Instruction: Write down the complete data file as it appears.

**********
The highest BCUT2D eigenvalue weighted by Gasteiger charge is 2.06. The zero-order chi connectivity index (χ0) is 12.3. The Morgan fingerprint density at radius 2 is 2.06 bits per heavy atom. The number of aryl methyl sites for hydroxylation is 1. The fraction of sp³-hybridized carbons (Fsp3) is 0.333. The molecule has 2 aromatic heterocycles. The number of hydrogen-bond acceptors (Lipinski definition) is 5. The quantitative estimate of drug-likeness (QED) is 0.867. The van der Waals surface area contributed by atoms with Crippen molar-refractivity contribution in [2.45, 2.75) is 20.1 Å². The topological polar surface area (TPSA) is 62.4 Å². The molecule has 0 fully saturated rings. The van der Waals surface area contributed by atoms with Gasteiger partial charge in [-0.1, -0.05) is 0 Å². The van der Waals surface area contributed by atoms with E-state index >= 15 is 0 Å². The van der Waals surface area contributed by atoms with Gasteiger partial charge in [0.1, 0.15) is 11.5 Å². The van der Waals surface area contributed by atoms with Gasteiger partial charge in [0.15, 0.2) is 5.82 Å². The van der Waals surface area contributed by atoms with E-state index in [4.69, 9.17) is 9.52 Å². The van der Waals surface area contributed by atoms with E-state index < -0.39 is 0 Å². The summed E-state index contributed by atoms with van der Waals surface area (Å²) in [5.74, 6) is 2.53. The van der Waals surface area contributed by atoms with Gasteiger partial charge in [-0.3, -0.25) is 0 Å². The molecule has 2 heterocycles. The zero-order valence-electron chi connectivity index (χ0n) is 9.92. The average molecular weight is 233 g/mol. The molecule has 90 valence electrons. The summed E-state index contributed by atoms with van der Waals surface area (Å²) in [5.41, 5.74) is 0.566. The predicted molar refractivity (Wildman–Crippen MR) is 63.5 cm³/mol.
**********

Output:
The highest BCUT2D eigenvalue weighted by Gasteiger charge is 2.06. The zero-order chi connectivity index (χ0) is 12.3. The Morgan fingerprint density at radius 2 is 2.06 bits per heavy atom. The number of aryl methyl sites for hydroxylation is 1. The fraction of sp³-hybridized carbons (Fsp3) is 0.333. The molecule has 2 aromatic heterocycles. The number of hydrogen-bond acceptors (Lipinski definition) is 5. The quantitative estimate of drug-likeness (QED) is 0.867. The van der Waals surface area contributed by atoms with Crippen molar-refractivity contribution in [2.45, 2.75) is 20.1 Å². The topological polar surface area (TPSA) is 62.4 Å². The molecule has 0 fully saturated rings. The van der Waals surface area contributed by atoms with Gasteiger partial charge in [-0.1, -0.05) is 0 Å². The van der Waals surface area contributed by atoms with E-state index >= 15 is 0 Å². The van der Waals surface area contributed by atoms with Gasteiger partial charge in [0.1, 0.15) is 11.5 Å². The van der Waals surface area contributed by atoms with Gasteiger partial charge in [0.15, 0.2) is 5.82 Å². The van der Waals surface area contributed by atoms with E-state index in [4.69, 9.17) is 9.52 Å². The van der Waals surface area contributed by atoms with E-state index < -0.39 is 0 Å². The summed E-state index contributed by atoms with van der Waals surface area (Å²) in [5.74, 6) is 2.53. The van der Waals surface area contributed by atoms with Gasteiger partial charge in [-0.3, -0.25) is 0 Å². The molecule has 2 heterocycles. The zero-order valence-electron chi connectivity index (χ0n) is 9.92. The average molecular weight is 233 g/mol. The molecule has 90 valence electrons. The summed E-state index contributed by atoms with van der Waals surface area (Å²) in [5.41, 5.74) is 0.566. The predicted molar refractivity (Wildman–Crippen MR) is 63.5 cm³/mol.